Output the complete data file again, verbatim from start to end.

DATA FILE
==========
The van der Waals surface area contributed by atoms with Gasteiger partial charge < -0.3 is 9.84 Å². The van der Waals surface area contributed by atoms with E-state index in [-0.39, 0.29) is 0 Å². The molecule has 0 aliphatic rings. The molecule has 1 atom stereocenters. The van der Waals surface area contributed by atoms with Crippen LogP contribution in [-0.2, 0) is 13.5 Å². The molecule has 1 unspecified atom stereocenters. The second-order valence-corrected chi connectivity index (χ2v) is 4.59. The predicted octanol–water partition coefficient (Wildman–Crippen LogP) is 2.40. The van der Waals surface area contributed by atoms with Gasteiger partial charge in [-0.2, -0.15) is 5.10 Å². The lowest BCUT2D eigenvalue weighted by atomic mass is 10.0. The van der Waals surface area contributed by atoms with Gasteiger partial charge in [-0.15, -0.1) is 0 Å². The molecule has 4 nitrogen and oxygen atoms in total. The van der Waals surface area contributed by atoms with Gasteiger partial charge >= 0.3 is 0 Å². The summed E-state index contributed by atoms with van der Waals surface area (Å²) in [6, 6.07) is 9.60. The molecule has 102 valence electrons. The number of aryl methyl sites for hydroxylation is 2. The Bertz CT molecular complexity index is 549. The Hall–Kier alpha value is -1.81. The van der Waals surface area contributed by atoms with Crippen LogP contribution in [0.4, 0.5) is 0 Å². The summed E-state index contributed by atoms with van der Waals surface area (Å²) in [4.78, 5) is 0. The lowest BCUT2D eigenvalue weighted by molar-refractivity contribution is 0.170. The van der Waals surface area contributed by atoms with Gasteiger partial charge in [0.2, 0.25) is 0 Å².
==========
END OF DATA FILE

The van der Waals surface area contributed by atoms with Gasteiger partial charge < -0.3 is 9.84 Å². The van der Waals surface area contributed by atoms with E-state index in [-0.39, 0.29) is 0 Å². The molecule has 0 aliphatic rings. The molecule has 1 atom stereocenters. The van der Waals surface area contributed by atoms with Crippen LogP contribution in [-0.2, 0) is 13.5 Å². The molecule has 1 unspecified atom stereocenters. The second-order valence-corrected chi connectivity index (χ2v) is 4.59. The predicted octanol–water partition coefficient (Wildman–Crippen LogP) is 2.40. The van der Waals surface area contributed by atoms with Gasteiger partial charge in [-0.2, -0.15) is 5.10 Å². The lowest BCUT2D eigenvalue weighted by atomic mass is 10.0. The van der Waals surface area contributed by atoms with Gasteiger partial charge in [-0.15, -0.1) is 0 Å². The molecule has 4 nitrogen and oxygen atoms in total. The van der Waals surface area contributed by atoms with Gasteiger partial charge >= 0.3 is 0 Å². The summed E-state index contributed by atoms with van der Waals surface area (Å²) in [6, 6.07) is 9.60. The molecule has 102 valence electrons. The number of aryl methyl sites for hydroxylation is 2. The Bertz CT molecular complexity index is 549. The Hall–Kier alpha value is -1.81. The van der Waals surface area contributed by atoms with Crippen LogP contribution in [0.4, 0.5) is 0 Å². The summed E-state index contributed by atoms with van der Waals surface area (Å²) in [4.78, 5) is 0. The lowest BCUT2D eigenvalue weighted by molar-refractivity contribution is 0.170. The van der Waals surface area contributed by atoms with Gasteiger partial charge in [0.2, 0.25) is 0 Å².